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Seat belts on school buses problematic, says SD 47 acting transportation manager

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Powell River, B.C. – Equipping Powell River school buses with seat belts is a “solution looking for a problem.”

This is according to School District 47’s acting transportation manager Shaun Garvey, who noted that there are a handful of reasons why the district won’t be putting belts in buses anytime soon.

“We’ve had a bit of a lengthy discussion regarding that particular topic and it’s a topic that has quite a bit of history associated with it,” Garvey said.

Garvey said he did some extensive work on the topic when he was with ICBC.

“The district’s position, for want of a better term, is that while we believe that seat belts would be of benefit relating to the potential to reducing injuries, in the event of any collisions involving school buses, there are significant practical perspectives that we have issues with,” he said.

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According to Garvey, a big challenge is enforcing seat belt use among the students.

“That is very problematic because then it becomes the driver’s responsibility or someone else’s responsibility to try and enforce that,” Garvey said. “And that is incredibly problematic given the fact that in many cases we have some issues with school bus behaviour.”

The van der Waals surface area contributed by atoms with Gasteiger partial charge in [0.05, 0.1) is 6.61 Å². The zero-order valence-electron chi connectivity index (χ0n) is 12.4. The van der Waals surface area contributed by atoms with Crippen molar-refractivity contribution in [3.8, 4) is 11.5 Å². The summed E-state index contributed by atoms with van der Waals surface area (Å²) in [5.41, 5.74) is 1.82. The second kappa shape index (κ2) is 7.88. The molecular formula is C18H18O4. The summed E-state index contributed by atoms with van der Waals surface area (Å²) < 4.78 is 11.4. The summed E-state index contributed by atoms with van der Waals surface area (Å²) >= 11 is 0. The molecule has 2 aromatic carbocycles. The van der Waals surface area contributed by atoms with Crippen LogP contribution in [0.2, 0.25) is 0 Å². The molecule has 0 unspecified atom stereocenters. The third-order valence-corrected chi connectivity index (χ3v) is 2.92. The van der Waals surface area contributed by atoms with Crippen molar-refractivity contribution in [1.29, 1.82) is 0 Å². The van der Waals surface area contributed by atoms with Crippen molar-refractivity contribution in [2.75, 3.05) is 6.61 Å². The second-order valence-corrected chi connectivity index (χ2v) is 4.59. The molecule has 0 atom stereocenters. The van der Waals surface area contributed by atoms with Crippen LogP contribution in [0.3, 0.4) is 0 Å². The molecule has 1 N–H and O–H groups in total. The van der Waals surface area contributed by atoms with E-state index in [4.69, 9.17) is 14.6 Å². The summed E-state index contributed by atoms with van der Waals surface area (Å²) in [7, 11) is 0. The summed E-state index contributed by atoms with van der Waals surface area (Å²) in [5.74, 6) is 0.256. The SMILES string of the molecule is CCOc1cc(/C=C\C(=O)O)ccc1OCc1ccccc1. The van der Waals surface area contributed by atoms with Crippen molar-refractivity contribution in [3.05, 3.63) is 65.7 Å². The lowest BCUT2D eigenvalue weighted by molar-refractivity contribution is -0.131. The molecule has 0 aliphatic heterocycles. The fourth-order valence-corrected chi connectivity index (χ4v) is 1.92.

Garvey said the driver’s focus should be on driving the bus, and not on ensuring that every passenger is wearing a seat belt.

He added that seat belts can be used as weapons by passengers.

“We have seen situations in other jurisdictions where students have used seat belts to assault, for want of a better term, other students,” Garvey said.

Seat belts on buses are a “solution looking for a problem,” he added.

“What I mean by that, is the amount of incidents involving school buses where there is any kind of potential injuries to a student are minuscule in their frequency.”

Garvey said buses are designed for safety, so students don’t “fly around the bus.”

“The only time where that would potentially would be the case is if we had a roll-over,” he said.

According to Garvey, there has not been a bus-related collision or crash of any sort in the past 10 years.

“Minor, major, or otherwise,” Garvey said. “Not even a fender bender.”

Then there are the cost implications. Garvey said it would be extremely costly to to install lap belts, which he said can cause internal injuries to students, especially younger children.

“School buses are not designed currently for having seat belts installed in them,” he said. “There would be multi millions of dollars that would have to be spent by every school district across this province and across the country if it was mandatory, to retrofit with seat belts.”

Garvey said the framing of the buses would have to be totally reinforced and rebuilt in order to facilitate the instillation of seat belts.

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